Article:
Dean’s Excellence Fund Ms. Cathy Y. Ahia MA ‘99 Ms. Lisa Baldwin MA ‘00 Mr. Jack N. Hayden MBA ‘79, MA ‘08 Ms. Kristine J. Heydon MA ‘02 Dr. Farzin Madjidi MBA ‘88, EdD ‘91 Dr. Ronald D. Stephens ‘67, MBA ‘69

GSEP Scholarship Dr. Robert Canady Mr. Robert Gerughty ‘55 Dr. Joanne Hedgespeth Ms. Jacqueline K. Ludlum ‘45 Mrs. Gloria Okereke MA ‘89 Mrs. Mary L. Pierce MS ‘78 Dr. Susan F. Rice EdD ‘86 Mrs. Marilyn Shirreffs ‘49 Mr. Michael Stankovic Mrs. Margaret A. Sheppard Mr. Thomas J. Trimble Mrs. Guadalupe Vander Ploeg

California Community Foundation

Urban Parent Teacher Education Collaborative California Community Foundation

Foster Grandparents Program Children’s Institute, Inc.

Union Rescue Mission Clinic Ms. Marian W. Guirguis MBA ‘05 Mrs. Alison E. Havel MA ‘98 Ms. Betty J. Hedstrom MA ‘87 Dr. Cary L. Mitchell ‘76 Dr. Jo Anne E. Sornborger MA ‘01, PsyD ‘05

Youth Empowerment and Research Seminar

Varos Chilingarian Endowed Scholarship Dr. George V. Chilingar

Marco Garcia Memorial Fellowship Enrique and Lucy Garcia Family Foundation

P sy D Emergency Fund

Adorno, Yoss, Alvarado & Smith Dr. Fereshteh Amin EdD ‘06 City of Bell City of Huntington Park Llovio Ford Los Angeles Unified School District Ludwick Family Foundation South Gate Rotary The Richard C. and Melanie F. Lundquist Family Foundation

Superintendent of the Year Award

Education Life Associates

Dr. Susan F. Rice EdD ‘86

Dr. Kent B. Rhodes EdD ‘90 California Association of Marriage & Family Therapists

Planning Grant for Education Collaborative Initiative

Dr. Nancy M. Durham Dr. Clara M. Lincoln EdD ‘90 Dr. Doreen S. Oleson MS ‘86, EdD ‘91 Mr. Michael T. Okabayashi Dr. Robert C. Paull Dr. Susan F. Rice EdD ‘86 Dr. Margaret J. Weber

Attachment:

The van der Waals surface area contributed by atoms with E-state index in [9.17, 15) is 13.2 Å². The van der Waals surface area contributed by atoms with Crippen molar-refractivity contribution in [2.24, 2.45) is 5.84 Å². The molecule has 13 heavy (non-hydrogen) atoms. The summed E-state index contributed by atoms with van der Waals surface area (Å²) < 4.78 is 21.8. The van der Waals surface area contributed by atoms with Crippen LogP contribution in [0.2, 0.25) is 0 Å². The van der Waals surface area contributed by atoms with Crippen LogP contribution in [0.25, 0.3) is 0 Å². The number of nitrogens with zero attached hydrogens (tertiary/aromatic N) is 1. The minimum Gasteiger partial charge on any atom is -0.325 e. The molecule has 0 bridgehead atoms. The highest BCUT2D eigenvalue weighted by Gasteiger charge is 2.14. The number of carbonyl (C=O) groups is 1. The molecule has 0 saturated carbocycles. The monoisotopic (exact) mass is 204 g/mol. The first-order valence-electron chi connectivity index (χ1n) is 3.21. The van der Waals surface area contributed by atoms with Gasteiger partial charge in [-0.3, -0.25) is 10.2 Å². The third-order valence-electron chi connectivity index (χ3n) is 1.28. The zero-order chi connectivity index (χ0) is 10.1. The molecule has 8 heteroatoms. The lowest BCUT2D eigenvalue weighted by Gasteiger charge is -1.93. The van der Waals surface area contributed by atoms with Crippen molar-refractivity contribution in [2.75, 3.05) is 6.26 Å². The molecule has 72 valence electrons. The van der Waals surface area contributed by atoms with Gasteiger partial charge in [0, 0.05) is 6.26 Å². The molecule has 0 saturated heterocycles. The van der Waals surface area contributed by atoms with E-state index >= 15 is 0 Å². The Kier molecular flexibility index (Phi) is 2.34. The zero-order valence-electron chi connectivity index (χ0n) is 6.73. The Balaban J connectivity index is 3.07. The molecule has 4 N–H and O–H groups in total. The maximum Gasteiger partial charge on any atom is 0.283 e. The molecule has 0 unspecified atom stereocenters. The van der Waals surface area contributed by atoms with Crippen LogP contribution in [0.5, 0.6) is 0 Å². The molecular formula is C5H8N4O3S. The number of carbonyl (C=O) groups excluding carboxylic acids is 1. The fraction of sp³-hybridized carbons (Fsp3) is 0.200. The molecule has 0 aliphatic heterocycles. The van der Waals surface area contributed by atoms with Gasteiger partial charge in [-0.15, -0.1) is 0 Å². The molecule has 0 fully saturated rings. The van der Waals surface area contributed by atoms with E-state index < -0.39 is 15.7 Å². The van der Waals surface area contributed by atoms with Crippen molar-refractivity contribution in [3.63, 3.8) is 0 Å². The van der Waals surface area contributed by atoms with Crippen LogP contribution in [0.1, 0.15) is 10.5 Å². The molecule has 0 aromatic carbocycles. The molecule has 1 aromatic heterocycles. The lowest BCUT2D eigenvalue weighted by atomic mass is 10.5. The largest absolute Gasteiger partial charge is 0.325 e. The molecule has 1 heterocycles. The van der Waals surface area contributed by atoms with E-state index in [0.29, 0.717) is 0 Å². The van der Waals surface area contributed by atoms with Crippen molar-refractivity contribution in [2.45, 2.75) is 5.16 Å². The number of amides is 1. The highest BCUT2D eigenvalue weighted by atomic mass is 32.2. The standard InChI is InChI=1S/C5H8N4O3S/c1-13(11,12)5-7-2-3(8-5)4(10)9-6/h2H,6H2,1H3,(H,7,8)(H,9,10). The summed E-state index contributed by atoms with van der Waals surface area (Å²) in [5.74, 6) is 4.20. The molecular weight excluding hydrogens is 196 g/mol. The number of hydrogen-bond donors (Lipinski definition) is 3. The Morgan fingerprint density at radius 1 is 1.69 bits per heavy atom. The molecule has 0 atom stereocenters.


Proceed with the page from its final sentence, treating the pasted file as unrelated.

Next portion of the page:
Dr. Ronald L. Kaufman PsyD ‘98

MVE Institutional, Inc. Piper Jaffray & Co.

Regent Challenge Match

Riordan Leadership Project Rx for Reading

AWP Scholarship — GSEP

The Futures Academy: Building Bridges for Middle School Students to High School

Associated Women for Pepperdine

United Way of Greater Los Angeles

Evelyn Blake Endowed Scholarship for Doctoral Students in Psychology Estate of Evelyn B. Blake ‘68

GSEP Colleague Winter 2008 29

Strength in Numbers Engage with more than 18,000 GSEP alumni on Facebook, LinkedIn, MySpace, and Twitter. Interact with the GSEP community and keep up with program developments on these new, official pages. Use these tools to contact GSEP Career Services for access to PepPro, the ultimate online resource for career guidance and support.

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Charitable Gift Annuity $7,000 $6,000 $5,000 $4,000 $3,000 $2,000 $1,000 $0

Our Charitable Gift Annuity (CGA) Payout Rates:

Yearly return based on a $100,000 investment.


*National average as of March 2009

1.4% Money Market*

2% CD*

CGA with Pepperdine (single-life, age 75)

For example: If you are 75 and transfer $100,000 for a CGA, Pepperdine will pay you $6,300/year for the rest of your life.

Age 65 70 75 80 85 90 95

SINGLE Rate 5.3% 5.7% 6.3% 7.1% 8.1% 9.5% 9.5%

MARRIED Age Rate 65/65 4.9% 70/70 5.2% 75/75 5.6% 80/80 6.1% 85/85 7.0% 90/90 8.3% 95/95 9.3%

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PAID Pepperdine University

the Regents Challenge Fund The Pepperdine University Board of Regents approves the creation of an annual giving circle called the Pepperdine Associates. Just six months later, an impressive 400 members come together for the first Associates dinner—a gathering of friends committed to the betterment of Pepperdine and its students.

Today the Board of Regents recognizes the continuing importance of alumni Associates by establishing the Regents Challenge Fund. Through December 31, 2009, for every $750 gift from a new alumni Associate, the Regents will provide a $250 match for your Associates membership and will renew the match a second year.

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Colleague - Vol. 26, Iss. 2 (Fall/Winter 2009)  
Colleague - Vol. 26, Iss. 2 (Fall/Winter 2009)  

The feature magazine for alumni and friends of the Graduate School of Education and Psychology, providing news and in-depth profiles of facu...